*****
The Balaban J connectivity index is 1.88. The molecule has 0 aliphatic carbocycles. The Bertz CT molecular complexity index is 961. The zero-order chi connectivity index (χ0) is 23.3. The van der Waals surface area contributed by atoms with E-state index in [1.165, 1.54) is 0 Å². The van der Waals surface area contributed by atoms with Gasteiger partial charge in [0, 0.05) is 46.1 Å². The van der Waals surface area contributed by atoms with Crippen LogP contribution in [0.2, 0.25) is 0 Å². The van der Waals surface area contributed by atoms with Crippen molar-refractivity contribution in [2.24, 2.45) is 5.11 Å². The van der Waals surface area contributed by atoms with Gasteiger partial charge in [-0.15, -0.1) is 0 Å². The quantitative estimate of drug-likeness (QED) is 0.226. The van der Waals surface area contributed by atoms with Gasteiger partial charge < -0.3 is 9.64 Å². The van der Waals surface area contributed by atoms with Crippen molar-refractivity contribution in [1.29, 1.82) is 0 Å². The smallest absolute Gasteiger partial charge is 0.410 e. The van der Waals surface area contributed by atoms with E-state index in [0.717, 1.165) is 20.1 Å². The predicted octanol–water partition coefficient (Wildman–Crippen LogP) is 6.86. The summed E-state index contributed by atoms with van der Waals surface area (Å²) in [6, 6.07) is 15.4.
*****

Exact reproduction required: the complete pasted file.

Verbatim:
The Balaban J connectivity index is 1.88. The molecule has 0 aliphatic carbocycles. The Bertz CT molecular complexity index is 961. The zero-order chi connectivity index (χ0) is 23.3. The van der Waals surface area contributed by atoms with E-state index in [1.165, 1.54) is 0 Å². The van der Waals surface area contributed by atoms with Gasteiger partial charge in [0, 0.05) is 46.1 Å². The van der Waals surface area contributed by atoms with Crippen LogP contribution in [0.2, 0.25) is 0 Å². The van der Waals surface area contributed by atoms with Crippen molar-refractivity contribution in [2.24, 2.45) is 5.11 Å². The van der Waals surface area contributed by atoms with Gasteiger partial charge in [-0.15, -0.1) is 0 Å². The quantitative estimate of drug-likeness (QED) is 0.226. The van der Waals surface area contributed by atoms with Gasteiger partial charge < -0.3 is 9.64 Å². The van der Waals surface area contributed by atoms with Crippen molar-refractivity contribution in [1.29, 1.82) is 0 Å². The smallest absolute Gasteiger partial charge is 0.410 e. The van der Waals surface area contributed by atoms with E-state index in [0.717, 1.165) is 20.1 Å². The predicted octanol–water partition coefficient (Wildman–Crippen LogP) is 6.86. The summed E-state index contributed by atoms with van der Waals surface area (Å²) in [6, 6.07) is 15.4.